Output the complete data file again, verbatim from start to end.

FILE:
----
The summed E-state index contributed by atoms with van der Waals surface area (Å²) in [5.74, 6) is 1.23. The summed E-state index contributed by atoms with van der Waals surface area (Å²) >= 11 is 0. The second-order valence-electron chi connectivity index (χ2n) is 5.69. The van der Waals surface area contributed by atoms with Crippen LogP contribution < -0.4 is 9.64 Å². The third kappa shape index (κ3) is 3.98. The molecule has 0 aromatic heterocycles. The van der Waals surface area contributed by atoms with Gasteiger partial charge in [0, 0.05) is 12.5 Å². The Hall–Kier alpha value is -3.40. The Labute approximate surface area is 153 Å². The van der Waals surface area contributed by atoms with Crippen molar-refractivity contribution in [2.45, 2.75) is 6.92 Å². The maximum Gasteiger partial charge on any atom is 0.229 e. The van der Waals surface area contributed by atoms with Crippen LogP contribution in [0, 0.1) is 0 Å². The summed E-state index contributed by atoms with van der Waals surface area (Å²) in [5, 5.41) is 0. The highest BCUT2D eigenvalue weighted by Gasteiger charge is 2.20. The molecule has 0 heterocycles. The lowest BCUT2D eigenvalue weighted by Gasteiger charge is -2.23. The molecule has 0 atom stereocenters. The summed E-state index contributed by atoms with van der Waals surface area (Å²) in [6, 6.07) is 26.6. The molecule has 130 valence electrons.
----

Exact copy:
The summed E-state index contributed by atoms with van der Waals surface area (Å²) in [5.74, 6) is 1.23. The summed E-state index contributed by atoms with van der Waals surface area (Å²) >= 11 is 0. The second-order valence-electron chi connectivity index (χ2n) is 5.69. The van der Waals surface area contributed by atoms with Crippen LogP contribution < -0.4 is 9.64 Å². The third kappa shape index (κ3) is 3.98. The molecule has 0 aromatic heterocycles. The van der Waals surface area contributed by atoms with Gasteiger partial charge in [0, 0.05) is 12.5 Å². The Hall–Kier alpha value is -3.40. The Labute approximate surface area is 153 Å². The van der Waals surface area contributed by atoms with Crippen molar-refractivity contribution in [2.45, 2.75) is 6.92 Å². The maximum Gasteiger partial charge on any atom is 0.229 e. The van der Waals surface area contributed by atoms with Crippen LogP contribution in [0, 0.1) is 0 Å². The summed E-state index contributed by atoms with van der Waals surface area (Å²) in [5, 5.41) is 0. The highest BCUT2D eigenvalue weighted by Gasteiger charge is 2.20. The molecule has 0 heterocycles. The lowest BCUT2D eigenvalue weighted by Gasteiger charge is -2.23. The molecule has 0 atom stereocenters. The summed E-state index contributed by atoms with van der Waals surface area (Å²) in [6, 6.07) is 26.6. The molecule has 130 valence electrons.